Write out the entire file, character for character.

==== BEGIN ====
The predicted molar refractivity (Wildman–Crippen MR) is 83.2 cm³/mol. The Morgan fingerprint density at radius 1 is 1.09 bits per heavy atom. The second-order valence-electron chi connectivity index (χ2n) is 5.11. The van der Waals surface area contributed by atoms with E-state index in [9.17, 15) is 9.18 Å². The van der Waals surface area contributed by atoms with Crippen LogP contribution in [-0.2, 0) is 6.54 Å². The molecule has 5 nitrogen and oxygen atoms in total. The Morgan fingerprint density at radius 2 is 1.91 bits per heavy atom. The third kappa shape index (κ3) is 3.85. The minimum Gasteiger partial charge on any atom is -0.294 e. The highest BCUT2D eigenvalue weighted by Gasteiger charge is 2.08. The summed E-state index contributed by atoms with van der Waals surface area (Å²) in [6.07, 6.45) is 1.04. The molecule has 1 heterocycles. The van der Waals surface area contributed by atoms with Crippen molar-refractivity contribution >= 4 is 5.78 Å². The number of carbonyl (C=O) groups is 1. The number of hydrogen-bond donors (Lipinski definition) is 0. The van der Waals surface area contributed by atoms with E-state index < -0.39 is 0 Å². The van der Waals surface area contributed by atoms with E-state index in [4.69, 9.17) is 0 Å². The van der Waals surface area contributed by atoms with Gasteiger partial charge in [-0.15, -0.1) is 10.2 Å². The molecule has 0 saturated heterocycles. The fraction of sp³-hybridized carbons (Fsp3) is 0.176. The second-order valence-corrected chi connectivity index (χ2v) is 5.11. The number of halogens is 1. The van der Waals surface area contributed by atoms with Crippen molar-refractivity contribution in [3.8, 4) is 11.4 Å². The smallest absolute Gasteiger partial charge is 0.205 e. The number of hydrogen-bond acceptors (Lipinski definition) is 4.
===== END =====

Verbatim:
The predicted molar refractivity (Wildman–Crippen MR) is 83.2 cm³/mol. The Morgan fingerprint density at radius 1 is 1.09 bits per heavy atom. The second-order valence-electron chi connectivity index (χ2n) is 5.11. The van der Waals surface area contributed by atoms with E-state index in [9.17, 15) is 9.18 Å². The van der Waals surface area contributed by atoms with Crippen LogP contribution in [-0.2, 0) is 6.54 Å². The molecule has 5 nitrogen and oxygen atoms in total. The Morgan fingerprint density at radius 2 is 1.91 bits per heavy atom. The third kappa shape index (κ3) is 3.85. The minimum Gasteiger partial charge on any atom is -0.294 e. The highest BCUT2D eigenvalue weighted by Gasteiger charge is 2.08. The summed E-state index contributed by atoms with van der Waals surface area (Å²) in [6.07, 6.45) is 1.04. The molecule has 1 heterocycles. The van der Waals surface area contributed by atoms with Crippen molar-refractivity contribution >= 4 is 5.78 Å². The number of carbonyl (C=O) groups is 1. The number of hydrogen-bond donors (Lipinski definition) is 0. The van der Waals surface area contributed by atoms with E-state index < -0.39 is 0 Å². The van der Waals surface area contributed by atoms with E-state index in [4.69, 9.17) is 0 Å². The van der Waals surface area contributed by atoms with Gasteiger partial charge in [-0.15, -0.1) is 10.2 Å². The molecule has 0 saturated heterocycles. The fraction of sp³-hybridized carbons (Fsp3) is 0.176. The second-order valence-corrected chi connectivity index (χ2v) is 5.11. The number of halogens is 1. The van der Waals surface area contributed by atoms with Crippen molar-refractivity contribution in [3.8, 4) is 11.4 Å². The smallest absolute Gasteiger partial charge is 0.205 e. The number of hydrogen-bond acceptors (Lipinski definition) is 4.